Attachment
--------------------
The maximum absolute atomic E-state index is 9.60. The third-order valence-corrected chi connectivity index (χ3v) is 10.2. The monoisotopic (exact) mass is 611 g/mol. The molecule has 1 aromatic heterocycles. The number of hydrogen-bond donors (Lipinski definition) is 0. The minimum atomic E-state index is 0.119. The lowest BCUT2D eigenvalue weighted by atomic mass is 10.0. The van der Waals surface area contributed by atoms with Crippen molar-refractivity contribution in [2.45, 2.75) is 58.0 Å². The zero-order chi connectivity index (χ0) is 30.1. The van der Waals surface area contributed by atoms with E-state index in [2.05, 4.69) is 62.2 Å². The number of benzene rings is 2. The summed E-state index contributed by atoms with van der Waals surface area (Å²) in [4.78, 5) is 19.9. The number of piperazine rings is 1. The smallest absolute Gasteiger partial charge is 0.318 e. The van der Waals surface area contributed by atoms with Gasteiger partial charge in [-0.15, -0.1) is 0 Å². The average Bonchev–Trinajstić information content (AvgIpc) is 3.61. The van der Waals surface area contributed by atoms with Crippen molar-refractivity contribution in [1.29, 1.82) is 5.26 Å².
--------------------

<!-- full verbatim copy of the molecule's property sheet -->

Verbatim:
The maximum absolute atomic E-state index is 9.60. The third-order valence-corrected chi connectivity index (χ3v) is 10.2. The monoisotopic (exact) mass is 611 g/mol. The molecule has 1 aromatic heterocycles. The number of hydrogen-bond donors (Lipinski definition) is 0. The minimum atomic E-state index is 0.119. The lowest BCUT2D eigenvalue weighted by atomic mass is 10.0. The van der Waals surface area contributed by atoms with Crippen molar-refractivity contribution in [2.45, 2.75) is 58.0 Å². The zero-order chi connectivity index (χ0) is 30.1. The van der Waals surface area contributed by atoms with E-state index in [2.05, 4.69) is 62.2 Å². The number of benzene rings is 2. The summed E-state index contributed by atoms with van der Waals surface area (Å²) in [4.78, 5) is 19.9. The number of piperazine rings is 1. The smallest absolute Gasteiger partial charge is 0.318 e. The van der Waals surface area contributed by atoms with Gasteiger partial charge in [-0.15, -0.1) is 0 Å². The average Bonchev–Trinajstić information content (AvgIpc) is 3.61. The van der Waals surface area contributed by atoms with Crippen molar-refractivity contribution in [1.29, 1.82) is 5.26 Å².